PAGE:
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We Can’t ‘Boost’ Our Way Out Of The COVID-19 Pandemic

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(CTN News) – COVID-19 mRNA vaccines are currently being used in the U.S. to prevent hospitalization and death. In the U.S. alone, the vaccines have prevented over 2 million deaths and over 17 million hospitalizations, according to the Commonwealth Fund.

The vaccines have not provided long-term immunity to prevent breakthrough infections – cases of COVID-19 infection in people who are fully vaccinated.

Activating longer-term immunity

We’re not sure why mRNA vaccines work so well at preventing COVID-19, but not so well at protecting against breakthrough infections. For stopping new infections and controlling the pandemic, it is crucial to understand this concept.

Compared to other infections, COVID-19 is unusual in that most people who get it recover with mild to moderate symptoms, while a small percentage get the severe form that can lead to hospitalization and death.

As part of the process of developing more targeted vaccines, it is important to understand how our immune system responds to mild versus severe forms of COVID-19.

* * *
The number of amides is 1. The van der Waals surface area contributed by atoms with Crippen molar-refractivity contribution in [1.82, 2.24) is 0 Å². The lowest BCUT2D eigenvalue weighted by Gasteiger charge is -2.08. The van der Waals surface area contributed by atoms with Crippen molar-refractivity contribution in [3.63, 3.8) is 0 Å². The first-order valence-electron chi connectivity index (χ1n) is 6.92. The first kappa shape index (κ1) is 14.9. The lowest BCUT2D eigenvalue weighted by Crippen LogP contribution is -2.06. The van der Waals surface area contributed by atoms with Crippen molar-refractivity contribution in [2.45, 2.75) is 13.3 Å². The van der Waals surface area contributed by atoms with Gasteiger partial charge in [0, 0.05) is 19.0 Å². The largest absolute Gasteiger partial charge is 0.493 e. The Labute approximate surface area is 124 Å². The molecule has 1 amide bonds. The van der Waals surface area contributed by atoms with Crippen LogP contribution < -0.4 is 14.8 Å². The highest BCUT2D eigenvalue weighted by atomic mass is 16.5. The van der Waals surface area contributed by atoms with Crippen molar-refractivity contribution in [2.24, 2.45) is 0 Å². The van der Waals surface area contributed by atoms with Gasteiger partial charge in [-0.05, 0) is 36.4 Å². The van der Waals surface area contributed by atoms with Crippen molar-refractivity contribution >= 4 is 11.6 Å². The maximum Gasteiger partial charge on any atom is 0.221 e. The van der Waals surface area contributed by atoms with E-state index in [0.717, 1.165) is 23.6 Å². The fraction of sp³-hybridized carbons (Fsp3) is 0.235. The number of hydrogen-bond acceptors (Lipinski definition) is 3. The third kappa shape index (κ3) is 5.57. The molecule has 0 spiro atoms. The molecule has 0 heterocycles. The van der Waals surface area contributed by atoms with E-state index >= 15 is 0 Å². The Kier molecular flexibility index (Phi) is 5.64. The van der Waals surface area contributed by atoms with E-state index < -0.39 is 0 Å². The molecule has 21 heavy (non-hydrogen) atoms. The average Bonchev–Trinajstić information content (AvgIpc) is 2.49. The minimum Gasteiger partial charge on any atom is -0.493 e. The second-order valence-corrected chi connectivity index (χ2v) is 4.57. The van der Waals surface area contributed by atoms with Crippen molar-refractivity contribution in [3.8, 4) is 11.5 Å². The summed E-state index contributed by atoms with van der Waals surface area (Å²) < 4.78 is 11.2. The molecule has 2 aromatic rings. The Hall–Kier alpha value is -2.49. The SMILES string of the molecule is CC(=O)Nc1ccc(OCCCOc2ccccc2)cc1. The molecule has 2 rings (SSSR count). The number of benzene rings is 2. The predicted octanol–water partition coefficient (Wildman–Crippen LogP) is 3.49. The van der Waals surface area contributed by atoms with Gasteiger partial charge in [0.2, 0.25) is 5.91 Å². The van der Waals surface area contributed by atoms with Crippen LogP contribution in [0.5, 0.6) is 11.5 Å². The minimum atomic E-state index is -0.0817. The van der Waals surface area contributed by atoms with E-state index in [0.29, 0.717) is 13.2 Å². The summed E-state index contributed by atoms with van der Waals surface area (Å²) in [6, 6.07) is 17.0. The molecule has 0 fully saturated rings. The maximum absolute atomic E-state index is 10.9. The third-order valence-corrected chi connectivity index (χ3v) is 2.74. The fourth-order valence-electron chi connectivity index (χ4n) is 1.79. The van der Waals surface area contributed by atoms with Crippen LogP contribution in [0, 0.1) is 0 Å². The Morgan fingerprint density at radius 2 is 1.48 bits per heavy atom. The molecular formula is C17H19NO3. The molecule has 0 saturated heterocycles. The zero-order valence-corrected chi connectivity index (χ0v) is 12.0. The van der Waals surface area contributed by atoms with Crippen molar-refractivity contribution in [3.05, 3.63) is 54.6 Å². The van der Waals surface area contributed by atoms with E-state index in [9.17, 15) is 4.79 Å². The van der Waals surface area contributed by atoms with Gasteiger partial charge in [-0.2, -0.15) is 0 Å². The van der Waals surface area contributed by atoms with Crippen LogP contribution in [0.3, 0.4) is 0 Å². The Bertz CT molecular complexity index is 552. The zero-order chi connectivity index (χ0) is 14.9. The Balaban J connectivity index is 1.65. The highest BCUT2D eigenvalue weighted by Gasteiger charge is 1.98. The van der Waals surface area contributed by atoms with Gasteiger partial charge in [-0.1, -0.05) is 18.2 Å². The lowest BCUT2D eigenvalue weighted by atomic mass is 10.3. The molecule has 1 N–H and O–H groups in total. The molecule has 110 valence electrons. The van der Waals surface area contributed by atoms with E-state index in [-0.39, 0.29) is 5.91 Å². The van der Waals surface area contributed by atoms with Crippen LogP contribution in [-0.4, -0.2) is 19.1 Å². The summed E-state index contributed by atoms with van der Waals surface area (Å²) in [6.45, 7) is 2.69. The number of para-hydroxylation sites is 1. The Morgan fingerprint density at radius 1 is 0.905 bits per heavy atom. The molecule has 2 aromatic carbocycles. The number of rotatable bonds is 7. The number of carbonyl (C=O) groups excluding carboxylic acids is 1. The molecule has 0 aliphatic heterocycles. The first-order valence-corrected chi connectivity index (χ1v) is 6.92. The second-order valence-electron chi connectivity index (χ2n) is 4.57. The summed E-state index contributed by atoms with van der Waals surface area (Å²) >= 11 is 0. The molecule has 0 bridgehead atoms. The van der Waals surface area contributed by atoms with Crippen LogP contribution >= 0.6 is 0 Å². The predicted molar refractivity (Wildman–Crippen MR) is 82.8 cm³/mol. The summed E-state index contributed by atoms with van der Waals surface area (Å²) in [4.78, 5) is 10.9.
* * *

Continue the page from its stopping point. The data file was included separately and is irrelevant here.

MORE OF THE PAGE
Why booster shots?

After mounting an initial immune response, B cells and T cells become memory cells. Memory cells can remain in the body for several decades and mount a rapid response when they encounter the same infectious agent. Some vaccines against diseases such as smallpox provide protection for decades due to such memory cells.

However, for certain vaccines, such as hepatitis, multiple doses of a vaccine are necessary to boost immunity. As a result, the first or second dose is not sufficient to elicit robust antibodies or to sustain memory B- and T-cell responses.

Increasing the number of B cells and T cells that can respond to the infectious agent is achieved by increasing the immune response. In addition to boosting immunity, it also triggers the memory response.

COVID vaccine boosters

In spite of the fact that the third dose – or first booster – of COVID-19 vaccines was highly effective in preventing the severe form of COVID-19, protection against infection lasted less than four to six months.

The diminished protection even after the third dose is what led the CDC to recommend the fourth shot of the COVID-19 vaccine – or second booster – for people who are immunocompromised or who are over 50 years old.

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